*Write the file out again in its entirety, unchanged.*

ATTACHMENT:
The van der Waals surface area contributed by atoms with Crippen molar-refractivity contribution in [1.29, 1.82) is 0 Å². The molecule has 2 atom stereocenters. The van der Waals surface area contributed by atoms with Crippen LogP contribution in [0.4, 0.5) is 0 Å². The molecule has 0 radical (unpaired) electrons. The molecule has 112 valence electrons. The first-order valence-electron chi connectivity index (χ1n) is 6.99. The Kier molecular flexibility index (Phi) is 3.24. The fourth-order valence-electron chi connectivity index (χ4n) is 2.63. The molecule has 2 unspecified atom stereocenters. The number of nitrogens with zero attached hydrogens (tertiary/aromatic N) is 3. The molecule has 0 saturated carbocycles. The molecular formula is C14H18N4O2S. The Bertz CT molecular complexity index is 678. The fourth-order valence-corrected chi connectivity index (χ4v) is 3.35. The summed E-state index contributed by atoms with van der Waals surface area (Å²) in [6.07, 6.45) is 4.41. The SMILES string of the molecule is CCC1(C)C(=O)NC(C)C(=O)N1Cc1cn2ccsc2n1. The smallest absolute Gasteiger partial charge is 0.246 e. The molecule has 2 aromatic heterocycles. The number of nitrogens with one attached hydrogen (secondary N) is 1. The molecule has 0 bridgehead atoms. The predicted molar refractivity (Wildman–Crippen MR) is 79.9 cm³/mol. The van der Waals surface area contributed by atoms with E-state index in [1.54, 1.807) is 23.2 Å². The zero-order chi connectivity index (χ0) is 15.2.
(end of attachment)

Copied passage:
The van der Waals surface area contributed by atoms with Crippen molar-refractivity contribution in [1.29, 1.82) is 0 Å². The molecule has 2 atom stereocenters. The van der Waals surface area contributed by atoms with Crippen LogP contribution in [0.4, 0.5) is 0 Å². The molecule has 0 radical (unpaired) electrons. The molecule has 112 valence electrons. The first-order valence-electron chi connectivity index (χ1n) is 6.99. The Kier molecular flexibility index (Phi) is 3.24. The fourth-order valence-electron chi connectivity index (χ4n) is 2.63. The molecule has 2 unspecified atom stereocenters. The number of nitrogens with zero attached hydrogens (tertiary/aromatic N) is 3. The molecule has 0 saturated carbocycles. The molecular formula is C14H18N4O2S. The Bertz CT molecular complexity index is 678. The fourth-order valence-corrected chi connectivity index (χ4v) is 3.35. The summed E-state index contributed by atoms with van der Waals surface area (Å²) in [6.07, 6.45) is 4.41. The SMILES string of the molecule is CCC1(C)C(=O)NC(C)C(=O)N1Cc1cn2ccsc2n1. The smallest absolute Gasteiger partial charge is 0.246 e. The molecule has 2 aromatic heterocycles. The number of nitrogens with one attached hydrogen (secondary N) is 1. The molecule has 0 bridgehead atoms. The predicted molar refractivity (Wildman–Crippen MR) is 79.9 cm³/mol. The van der Waals surface area contributed by atoms with E-state index in [1.54, 1.807) is 23.2 Å². The zero-order chi connectivity index (χ0) is 15.2.